When Entitlement Meets Unemployment - Andrew McAfee - Harvard Business Review

The most interesting part of this article for me are the comments with reactive, responsive and varied comments with thoughts of and about millennials in the workforce.

Thoughts to ponder… How will coming into one of the toughest job markets in recent history shape this generation? Does technology play a role? Do childhoods as third culture kids (feeling special and different) compound these feelings?


Third Culture Kids learn to deal with the “high mobility” of their family’s lifestyle for better and sometimes worse. High mobility points to the perceived psychological ease with which TCKs – people who grew up in more than one cultural/geographic environment – make geographic transitions, but also to the actual moves some expat families have to make frequently and at short notice. Authors David Pollock and Ruth van Reken see high mobility as the second defining feature of TCKs, along with a cross-cultural childhood.

Often accompanying the ease – and sometimes the itch – to move, is a sense of unresolved grief about leaving the old place behind. Time to process, permission to grieve and the acknowledgement of hidden losses can fall by the wayside in a quick geographic move. In addition, “everyone in the family [is] going through the overall transition process at different rates” (74), and “adults who busily mask their own sense of loss by denial can’t afford to admit they understand the sad TCK” (83). The point of this chapter is that the psychological trouble for TCKs starts when the grief of leaving and arriving remains unresolved.

From my own perspective, geographic transition is often embedded in further personal transitions: puberty, parents’ divorce/new family constellations, questioning sexual and gender identity, becoming aware of one’s multi-racial/multi-cultural/multi-lingual social status, discovering one’s creative and vocational path, first intimate friendships and romantic relationships, etc. Most of these transitions are, by today, a natural part of our social structures (whether socially sanctioned or not), as are geographic and cross-cultural transitions. These transitions and combinations of transitions are increasingly normal, and they can create rich, rewarding global experiences, unless painful experiences amass and remain unattended to.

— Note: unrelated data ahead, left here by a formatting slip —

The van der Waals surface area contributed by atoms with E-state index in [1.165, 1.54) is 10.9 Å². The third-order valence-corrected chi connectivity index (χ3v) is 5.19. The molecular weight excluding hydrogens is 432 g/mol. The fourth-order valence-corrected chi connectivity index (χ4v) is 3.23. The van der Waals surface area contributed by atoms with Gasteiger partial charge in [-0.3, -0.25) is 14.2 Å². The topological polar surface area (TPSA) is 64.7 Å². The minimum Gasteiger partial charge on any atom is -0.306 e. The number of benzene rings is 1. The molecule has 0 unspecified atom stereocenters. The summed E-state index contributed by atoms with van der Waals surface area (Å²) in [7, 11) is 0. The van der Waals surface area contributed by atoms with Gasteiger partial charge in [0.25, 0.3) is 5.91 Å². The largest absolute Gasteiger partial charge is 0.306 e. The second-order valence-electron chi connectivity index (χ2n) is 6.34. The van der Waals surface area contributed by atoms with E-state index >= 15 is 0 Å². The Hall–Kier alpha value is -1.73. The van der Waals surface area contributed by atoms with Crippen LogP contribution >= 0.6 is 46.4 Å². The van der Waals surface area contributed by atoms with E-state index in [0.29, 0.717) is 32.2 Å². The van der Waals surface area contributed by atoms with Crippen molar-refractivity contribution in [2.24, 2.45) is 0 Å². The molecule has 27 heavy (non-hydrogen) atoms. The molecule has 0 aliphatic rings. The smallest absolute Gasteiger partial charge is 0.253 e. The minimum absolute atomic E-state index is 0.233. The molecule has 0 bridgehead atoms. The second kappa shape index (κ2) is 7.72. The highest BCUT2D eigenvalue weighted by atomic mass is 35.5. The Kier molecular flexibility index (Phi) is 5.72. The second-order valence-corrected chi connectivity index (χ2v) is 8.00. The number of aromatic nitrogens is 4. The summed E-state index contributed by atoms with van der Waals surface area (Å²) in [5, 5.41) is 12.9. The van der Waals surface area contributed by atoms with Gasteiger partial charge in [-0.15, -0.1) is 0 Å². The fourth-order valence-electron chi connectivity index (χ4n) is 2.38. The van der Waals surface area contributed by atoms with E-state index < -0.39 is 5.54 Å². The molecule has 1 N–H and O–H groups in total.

I believe that all of these types of transition have something in common, and that is the potential for expanding our capacity to know our authentic self, our understanding of how families and societies work, and our ability to take on unlimited perspectives. The task here is to identify the parts of yourself that harbor the unresolved aspects of your many transitions, then neutralize and make peace with your past experiences. TCKs – just as anyone else – can hold onto their grief as if it were a part of their identity. But the grief itself has nothing to do with who we really are. How we learn and grow through our mobility — and immobility — does.


The interplay of “living in both a culturally changing and highly mobile world during the formative years” (40) is what influences the personal characteristics of TCKs. This foundational chapter in Third Culture Kids focuses on cross-cultural childhoods first. The basic gist is that our sense of identity and belonging is primarily influenced by the familial, educational and societal culture we grow up in; and when those cues of cultural normativity keep radically shifting, we can grow up with an expanded – yet confused – sense of self.

Pollock and van Reken use the “Weaver Cultural Iceberg” model to point out that our customs, food and traditions only make up the tip of the iceberg that constitutes what we call “culture.” What’s underneath the water’s surface – “invisible to all” – is one’s deep culture made up of worldview, values and basic beliefs. It makes sense that TCKs and CCKs can quickly master adapting to the external attributes of a new culture, but it’s the constant relearning of the multitude of unspoken rules of a culture that create the highest learning curve – and the biggest challenges to one’s personal identity formation. So by nature of growing up cross-culturally it may be difficult to determine where one “belongs.”

In fact, the authors emphasize the need for “tribal belonging” in a way that we as a species may be in the process of graduating from altogether. They say, “TCKs do have a community, an ‘interstitial culture’ that is there, but because it is not defined by place, nor is it understood by many who have not lived it, many TCKs have never recognized it as, in fact, their ‘tribe’” (49). The implication here is that it behooves TCKs to establish “tribal” affiliations with other TCKs.

But growing up in this “interstitial culture” might, in fact, be our highest calling to recognize the interconnectedness of all things, and that we are reflected in everyone, regardless of whether they “understand” us or not. The task, in my view, is, therefore, not to create a “new tribe” but to connect individuals of various “tribes” with each other and invite them to experience their interconnectedness from a higher perspective. This is one thing people who grew up amongst worlds are called upon to do, in small and big ways.